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DeafDigest – 15 July 2018

DeafDigest Blue – July 15, 2018
Blue Edition – updated every Monday
Serving the Deaf Community since 1996; 22nd year
Employment ads web site:
Last week’s ASL Videos in youtube
This week’s ASL videos in youtube
Barry’s collections of past articles (with today’s update)
— Titanic’s only deaf passenger
The Silent Network, the nations first national Deaf/Hard of Hearing
television network, which started in 1979, has been hard at work on its
major preservation efforts of thousands of hours of past Deaf/HOH
broadcast TV shows for the benefit of todays viewers.
Viewers can now enjoy watching the digitally re-mastered shows
as well as brand new shows at Shows are added regularly.
Viewers can watch on their TV, tablet, mobile device, or computer.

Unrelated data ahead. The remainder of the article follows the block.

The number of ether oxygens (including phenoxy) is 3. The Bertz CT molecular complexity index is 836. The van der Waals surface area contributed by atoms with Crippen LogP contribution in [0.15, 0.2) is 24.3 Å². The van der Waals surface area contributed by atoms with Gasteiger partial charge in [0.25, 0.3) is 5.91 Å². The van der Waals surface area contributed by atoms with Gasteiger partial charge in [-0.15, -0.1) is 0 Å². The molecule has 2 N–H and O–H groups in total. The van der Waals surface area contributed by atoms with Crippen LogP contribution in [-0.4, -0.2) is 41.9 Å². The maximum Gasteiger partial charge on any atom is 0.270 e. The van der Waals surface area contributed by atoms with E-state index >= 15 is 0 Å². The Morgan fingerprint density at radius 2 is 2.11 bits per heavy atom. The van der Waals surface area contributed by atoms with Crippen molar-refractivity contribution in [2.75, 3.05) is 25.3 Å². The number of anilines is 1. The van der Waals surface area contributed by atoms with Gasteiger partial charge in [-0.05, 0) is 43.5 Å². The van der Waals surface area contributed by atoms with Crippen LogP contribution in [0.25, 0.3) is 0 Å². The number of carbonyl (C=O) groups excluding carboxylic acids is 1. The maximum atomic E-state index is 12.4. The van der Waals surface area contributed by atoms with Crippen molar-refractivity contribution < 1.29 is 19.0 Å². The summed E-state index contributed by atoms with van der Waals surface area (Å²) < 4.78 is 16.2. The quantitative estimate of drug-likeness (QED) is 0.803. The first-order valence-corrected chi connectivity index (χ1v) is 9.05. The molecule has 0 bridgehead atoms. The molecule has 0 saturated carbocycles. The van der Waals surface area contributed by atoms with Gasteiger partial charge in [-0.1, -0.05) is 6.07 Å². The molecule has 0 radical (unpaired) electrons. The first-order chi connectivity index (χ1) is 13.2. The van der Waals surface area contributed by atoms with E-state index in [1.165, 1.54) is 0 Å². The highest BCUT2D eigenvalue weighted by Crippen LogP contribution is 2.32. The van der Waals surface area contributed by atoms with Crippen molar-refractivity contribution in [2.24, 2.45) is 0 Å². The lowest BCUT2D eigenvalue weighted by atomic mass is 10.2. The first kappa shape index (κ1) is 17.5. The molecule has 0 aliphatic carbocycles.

Visit for more background information or
watch the shows at
Join and support this major historical undertaking!
Saturday’s Deaf Picture for your surprise
Top stories about the deaf:
Lagos has been distributing sign language booklets
for police, banks and hospitals and claimed
over 2,000 people have been trained to use
sign language.
The Oyo State government in Nigeria seized a
20-acre land owned by a deaf agency. No reason
was given for the seizure but in which resulted
in mass protests by the Deaf Community.
In the hearing world, a runaway billionaire
is John McAfee, who created a company –
McAfee Associates, that created software
that blocked computer viruses. In the Deaf